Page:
Haggai of Sepphoris
HAGGAI OF SEPPHORIS
HAGGAI OF SEPPHORIS (third century c.e.), Palestinian amora. Born in Babylonia, one of the principle pupils of *Huna (the exilarch), he emigrated to Palestine where he joined the pupils of R. *Johanan. There is considerable confusion between him and another amora of the same name (see preceding entry). In fact, most authorities, including the classical ones (Yiḥusei Tanna'im ve-Amora'im, s.v.Haggai), do not distinguish between the two. Even accepting that there were two distinct men called Haggai (and there were more, see Albeck, Mavo la-Talmudim, 391), it remains difficult to determine which events recorded apply to the one and which to the other. Haggai transmitted halakhic rules in the names of Abba b. Avda, Abbahu, Isaac, Johanan b. Lakhish, Joshua b. Levi, Samuel b. Nahamani, etc. When the coffin of his teacher Huna (probably the exilarch mentioned above, see Tos. to mk 25a; and tj, Kil. 9:4, 32b–c) was brought (in 297 c.e.) to Palestine to be placed in a cave (sepulcher) at the side of *Ḥiyya's remains, Haggai was chosen to place his teacher's coffin there, a special honor and privilege (mk 25a). According to another version (tj, Ket. 12:3, 35a) he was at that time an old man of over 80 and people suspected that he wished to enter the cave only to die at that chosen spot. Thus he asked that a rope be attached to his feet so that he might be pulled out from the cave after the burial of Huna.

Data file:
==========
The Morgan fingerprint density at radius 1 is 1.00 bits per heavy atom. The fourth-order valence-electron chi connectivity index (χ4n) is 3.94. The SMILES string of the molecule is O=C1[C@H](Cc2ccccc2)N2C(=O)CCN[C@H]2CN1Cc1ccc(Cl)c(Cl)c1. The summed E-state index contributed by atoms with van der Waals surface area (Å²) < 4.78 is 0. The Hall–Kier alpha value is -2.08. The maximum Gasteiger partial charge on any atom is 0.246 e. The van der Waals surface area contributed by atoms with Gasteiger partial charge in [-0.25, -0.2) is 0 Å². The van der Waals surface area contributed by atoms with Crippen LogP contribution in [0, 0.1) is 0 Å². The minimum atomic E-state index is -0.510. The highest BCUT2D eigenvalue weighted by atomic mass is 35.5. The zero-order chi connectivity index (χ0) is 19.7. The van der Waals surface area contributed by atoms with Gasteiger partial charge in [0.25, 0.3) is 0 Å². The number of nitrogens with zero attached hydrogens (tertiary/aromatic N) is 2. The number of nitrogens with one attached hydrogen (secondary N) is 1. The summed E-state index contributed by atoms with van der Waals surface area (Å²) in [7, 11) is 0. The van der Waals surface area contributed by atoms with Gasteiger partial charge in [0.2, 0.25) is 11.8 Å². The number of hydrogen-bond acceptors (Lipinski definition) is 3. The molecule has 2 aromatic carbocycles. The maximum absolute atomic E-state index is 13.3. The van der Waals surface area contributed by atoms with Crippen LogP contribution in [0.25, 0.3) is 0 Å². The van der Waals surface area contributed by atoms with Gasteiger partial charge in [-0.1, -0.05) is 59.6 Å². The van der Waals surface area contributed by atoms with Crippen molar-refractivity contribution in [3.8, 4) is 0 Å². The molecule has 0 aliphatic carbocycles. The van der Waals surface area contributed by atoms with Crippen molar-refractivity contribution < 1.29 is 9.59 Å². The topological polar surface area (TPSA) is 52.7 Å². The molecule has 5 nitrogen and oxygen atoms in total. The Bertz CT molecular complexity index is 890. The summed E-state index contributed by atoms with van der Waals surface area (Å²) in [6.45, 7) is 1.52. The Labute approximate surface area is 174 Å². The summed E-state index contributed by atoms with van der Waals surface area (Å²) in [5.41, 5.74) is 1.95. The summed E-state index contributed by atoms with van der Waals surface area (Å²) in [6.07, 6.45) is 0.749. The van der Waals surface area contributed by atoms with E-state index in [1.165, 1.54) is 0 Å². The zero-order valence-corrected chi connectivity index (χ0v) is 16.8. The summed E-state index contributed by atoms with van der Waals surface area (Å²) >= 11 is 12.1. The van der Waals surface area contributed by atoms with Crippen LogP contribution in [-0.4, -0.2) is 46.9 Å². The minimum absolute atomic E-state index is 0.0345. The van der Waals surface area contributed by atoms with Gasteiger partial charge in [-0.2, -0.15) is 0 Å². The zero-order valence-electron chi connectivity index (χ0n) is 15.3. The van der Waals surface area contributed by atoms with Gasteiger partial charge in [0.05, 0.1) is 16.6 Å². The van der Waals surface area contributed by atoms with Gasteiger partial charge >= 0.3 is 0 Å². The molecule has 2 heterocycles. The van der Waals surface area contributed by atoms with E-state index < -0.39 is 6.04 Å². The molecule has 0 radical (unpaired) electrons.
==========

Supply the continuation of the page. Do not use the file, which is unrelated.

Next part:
In Genesis Rabbah (9:3) he quotes, in R. Isaac's name, an interpretation of i Chronicles 28:9 to teach that "even before thought is born in a man's heart, it is already revealed to God." Further (Gen. R. 60:2), based upon Genesis 24:12, he states that everybody needs God's grace, since even Abraham, in whose merit favor is granted to the whole world, was in need of divine grace for the success of the choice of a bride for Isaac. It is stated that when he appointed officials (parnasim) he handed them a Torah scroll to symbolize that authority comes only from the Law, as it is written, "By me kings reign… by me princes rule" (Prov. 8:15–16).
Bacher, Pal Amor; Hyman, Toledot, s.v.; J.L. Maimon, Yiḥusei Tanna'im ve-Amora'im (1963), 229–30; Ḥ. Albeck, Mavo la-Talmudim (1969), 287.